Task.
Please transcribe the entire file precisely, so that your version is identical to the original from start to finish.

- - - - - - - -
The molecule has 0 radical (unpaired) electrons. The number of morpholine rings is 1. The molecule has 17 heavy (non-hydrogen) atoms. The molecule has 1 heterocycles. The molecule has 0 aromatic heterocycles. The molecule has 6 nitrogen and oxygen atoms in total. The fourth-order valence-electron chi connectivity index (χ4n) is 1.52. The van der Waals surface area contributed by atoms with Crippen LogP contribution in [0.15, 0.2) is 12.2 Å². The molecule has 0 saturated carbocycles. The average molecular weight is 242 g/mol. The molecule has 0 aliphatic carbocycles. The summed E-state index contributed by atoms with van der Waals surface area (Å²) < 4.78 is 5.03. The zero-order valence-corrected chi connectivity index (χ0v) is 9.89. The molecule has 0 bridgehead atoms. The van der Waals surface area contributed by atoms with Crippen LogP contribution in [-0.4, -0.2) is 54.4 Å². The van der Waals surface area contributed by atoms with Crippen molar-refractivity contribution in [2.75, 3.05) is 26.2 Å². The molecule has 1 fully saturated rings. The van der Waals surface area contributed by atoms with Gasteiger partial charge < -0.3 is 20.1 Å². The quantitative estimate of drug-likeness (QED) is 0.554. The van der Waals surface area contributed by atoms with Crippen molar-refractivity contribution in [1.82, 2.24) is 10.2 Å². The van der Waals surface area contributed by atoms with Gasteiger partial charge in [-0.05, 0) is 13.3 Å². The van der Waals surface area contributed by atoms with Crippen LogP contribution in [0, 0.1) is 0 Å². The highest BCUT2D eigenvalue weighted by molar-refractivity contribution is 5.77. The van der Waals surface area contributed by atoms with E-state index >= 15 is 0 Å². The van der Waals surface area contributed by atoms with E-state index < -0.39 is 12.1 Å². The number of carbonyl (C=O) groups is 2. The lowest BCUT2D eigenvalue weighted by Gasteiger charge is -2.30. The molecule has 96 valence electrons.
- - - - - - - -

The molecule has 0 radical (unpaired) electrons. The number of morpholine rings is 1. The molecule has 17 heavy (non-hydrogen) atoms. The molecule has 1 heterocycles. The molecule has 0 aromatic heterocycles. The molecule has 6 nitrogen and oxygen atoms in total. The fourth-order valence-electron chi connectivity index (χ4n) is 1.52. The van der Waals surface area contributed by atoms with Crippen LogP contribution in [0.15, 0.2) is 12.2 Å². The molecule has 0 saturated carbocycles. The average molecular weight is 242 g/mol. The molecule has 0 aliphatic carbocycles. The summed E-state index contributed by atoms with van der Waals surface area (Å²) < 4.78 is 5.03. The zero-order valence-corrected chi connectivity index (χ0v) is 9.89. The molecule has 0 bridgehead atoms. The van der Waals surface area contributed by atoms with Crippen LogP contribution in [-0.4, -0.2) is 54.4 Å². The van der Waals surface area contributed by atoms with Crippen molar-refractivity contribution in [2.75, 3.05) is 26.2 Å². The molecule has 1 fully saturated rings. The van der Waals surface area contributed by atoms with Gasteiger partial charge < -0.3 is 20.1 Å². The quantitative estimate of drug-likeness (QED) is 0.554. The van der Waals surface area contributed by atoms with Crippen molar-refractivity contribution in [1.82, 2.24) is 10.2 Å². The van der Waals surface area contributed by atoms with Gasteiger partial charge in [-0.05, 0) is 13.3 Å². The van der Waals surface area contributed by atoms with Crippen LogP contribution in [0, 0.1) is 0 Å². The highest BCUT2D eigenvalue weighted by molar-refractivity contribution is 5.77. The van der Waals surface area contributed by atoms with E-state index >= 15 is 0 Å². The van der Waals surface area contributed by atoms with E-state index < -0.39 is 12.1 Å². The number of carbonyl (C=O) groups is 2. The lowest BCUT2D eigenvalue weighted by Gasteiger charge is -2.30. The molecule has 96 valence electrons.